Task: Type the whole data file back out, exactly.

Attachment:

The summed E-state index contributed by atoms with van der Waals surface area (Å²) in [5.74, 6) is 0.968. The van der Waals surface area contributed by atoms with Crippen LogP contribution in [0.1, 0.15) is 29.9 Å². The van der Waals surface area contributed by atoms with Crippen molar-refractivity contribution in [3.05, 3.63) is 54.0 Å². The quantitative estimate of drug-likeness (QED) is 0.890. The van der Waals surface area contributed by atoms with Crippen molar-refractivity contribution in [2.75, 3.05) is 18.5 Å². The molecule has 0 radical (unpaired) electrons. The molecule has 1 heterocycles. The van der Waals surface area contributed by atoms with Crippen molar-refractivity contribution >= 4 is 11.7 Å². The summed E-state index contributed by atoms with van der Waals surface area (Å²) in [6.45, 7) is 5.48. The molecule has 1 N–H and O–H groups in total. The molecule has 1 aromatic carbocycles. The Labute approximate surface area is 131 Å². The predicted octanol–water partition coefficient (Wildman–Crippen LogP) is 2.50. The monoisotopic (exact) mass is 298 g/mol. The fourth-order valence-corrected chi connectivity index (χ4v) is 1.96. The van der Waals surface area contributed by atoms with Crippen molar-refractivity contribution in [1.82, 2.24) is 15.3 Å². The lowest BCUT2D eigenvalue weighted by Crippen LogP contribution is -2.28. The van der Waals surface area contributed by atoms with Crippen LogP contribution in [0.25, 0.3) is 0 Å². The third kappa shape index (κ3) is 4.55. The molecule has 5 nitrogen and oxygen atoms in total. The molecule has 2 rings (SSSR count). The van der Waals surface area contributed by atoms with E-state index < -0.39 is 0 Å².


The summed E-state index contributed by atoms with van der Waals surface area (Å²) in [5.74, 6) is 0.968. The van der Waals surface area contributed by atoms with Crippen LogP contribution in [0.1, 0.15) is 29.9 Å². The van der Waals surface area contributed by atoms with Crippen molar-refractivity contribution in [3.05, 3.63) is 54.0 Å². The quantitative estimate of drug-likeness (QED) is 0.890. The van der Waals surface area contributed by atoms with Crippen molar-refractivity contribution in [2.75, 3.05) is 18.5 Å². The molecule has 0 radical (unpaired) electrons. The molecule has 1 heterocycles. The van der Waals surface area contributed by atoms with Crippen molar-refractivity contribution >= 4 is 11.7 Å². The summed E-state index contributed by atoms with van der Waals surface area (Å²) in [6.45, 7) is 5.48. The molecule has 1 N–H and O–H groups in total. The molecule has 1 aromatic carbocycles. The Labute approximate surface area is 131 Å². The predicted octanol–water partition coefficient (Wildman–Crippen LogP) is 2.50. The monoisotopic (exact) mass is 298 g/mol. The fourth-order valence-corrected chi connectivity index (χ4v) is 1.96. The van der Waals surface area contributed by atoms with Crippen molar-refractivity contribution in [1.82, 2.24) is 15.3 Å². The lowest BCUT2D eigenvalue weighted by Crippen LogP contribution is -2.28. The van der Waals surface area contributed by atoms with Crippen LogP contribution in [0.25, 0.3) is 0 Å². The third kappa shape index (κ3) is 4.55. The molecule has 5 nitrogen and oxygen atoms in total. The molecule has 2 rings (SSSR count). The van der Waals surface area contributed by atoms with E-state index < -0.39 is 0 Å².